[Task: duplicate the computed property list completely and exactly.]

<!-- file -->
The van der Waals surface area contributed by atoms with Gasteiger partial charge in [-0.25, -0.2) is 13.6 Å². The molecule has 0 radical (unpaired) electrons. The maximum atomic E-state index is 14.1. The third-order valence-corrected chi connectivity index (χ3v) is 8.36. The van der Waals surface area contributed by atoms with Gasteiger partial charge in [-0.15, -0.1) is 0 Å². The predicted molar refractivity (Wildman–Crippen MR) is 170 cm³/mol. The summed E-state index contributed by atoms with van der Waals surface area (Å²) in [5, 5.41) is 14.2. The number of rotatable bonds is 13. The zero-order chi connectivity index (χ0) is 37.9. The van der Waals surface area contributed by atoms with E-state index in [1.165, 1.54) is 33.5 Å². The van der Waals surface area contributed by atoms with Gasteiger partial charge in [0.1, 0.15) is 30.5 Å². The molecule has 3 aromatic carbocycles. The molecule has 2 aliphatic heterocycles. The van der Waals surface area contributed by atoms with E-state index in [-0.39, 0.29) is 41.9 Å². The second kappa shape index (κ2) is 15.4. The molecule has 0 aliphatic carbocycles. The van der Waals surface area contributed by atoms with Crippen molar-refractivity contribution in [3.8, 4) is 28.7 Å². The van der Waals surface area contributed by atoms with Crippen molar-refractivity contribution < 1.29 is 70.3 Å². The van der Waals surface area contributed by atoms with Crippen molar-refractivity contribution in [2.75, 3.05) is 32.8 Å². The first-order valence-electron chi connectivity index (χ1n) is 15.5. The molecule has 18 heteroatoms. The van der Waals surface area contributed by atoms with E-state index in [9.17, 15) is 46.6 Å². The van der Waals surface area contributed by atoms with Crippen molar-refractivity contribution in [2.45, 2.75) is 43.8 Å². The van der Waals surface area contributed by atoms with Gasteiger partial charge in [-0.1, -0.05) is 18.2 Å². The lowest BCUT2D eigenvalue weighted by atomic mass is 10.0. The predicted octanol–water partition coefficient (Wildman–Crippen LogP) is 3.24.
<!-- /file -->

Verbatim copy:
The van der Waals surface area contributed by atoms with Gasteiger partial charge in [-0.25, -0.2) is 13.6 Å². The molecule has 0 radical (unpaired) electrons. The maximum atomic E-state index is 14.1. The third-order valence-corrected chi connectivity index (χ3v) is 8.36. The van der Waals surface area contributed by atoms with Gasteiger partial charge in [-0.15, -0.1) is 0 Å². The predicted molar refractivity (Wildman–Crippen MR) is 170 cm³/mol. The summed E-state index contributed by atoms with van der Waals surface area (Å²) in [5, 5.41) is 14.2. The number of rotatable bonds is 13. The zero-order chi connectivity index (χ0) is 37.9. The van der Waals surface area contributed by atoms with E-state index in [1.165, 1.54) is 33.5 Å². The van der Waals surface area contributed by atoms with Gasteiger partial charge in [0.1, 0.15) is 30.5 Å². The molecule has 3 aromatic carbocycles. The molecule has 2 aliphatic heterocycles. The van der Waals surface area contributed by atoms with E-state index in [-0.39, 0.29) is 41.9 Å². The second kappa shape index (κ2) is 15.4. The molecule has 0 aliphatic carbocycles. The van der Waals surface area contributed by atoms with Crippen molar-refractivity contribution in [3.8, 4) is 28.7 Å². The van der Waals surface area contributed by atoms with Crippen molar-refractivity contribution < 1.29 is 70.3 Å². The van der Waals surface area contributed by atoms with Crippen molar-refractivity contribution in [2.75, 3.05) is 32.8 Å². The first-order valence-electron chi connectivity index (χ1n) is 15.5. The molecule has 18 heteroatoms. The van der Waals surface area contributed by atoms with E-state index in [9.17, 15) is 46.6 Å². The van der Waals surface area contributed by atoms with Crippen molar-refractivity contribution in [2.45, 2.75) is 43.8 Å². The van der Waals surface area contributed by atoms with Gasteiger partial charge in [-0.1, -0.05) is 18.2 Å². The lowest BCUT2D eigenvalue weighted by atomic mass is 10.0. The predicted octanol–water partition coefficient (Wildman–Crippen LogP) is 3.24.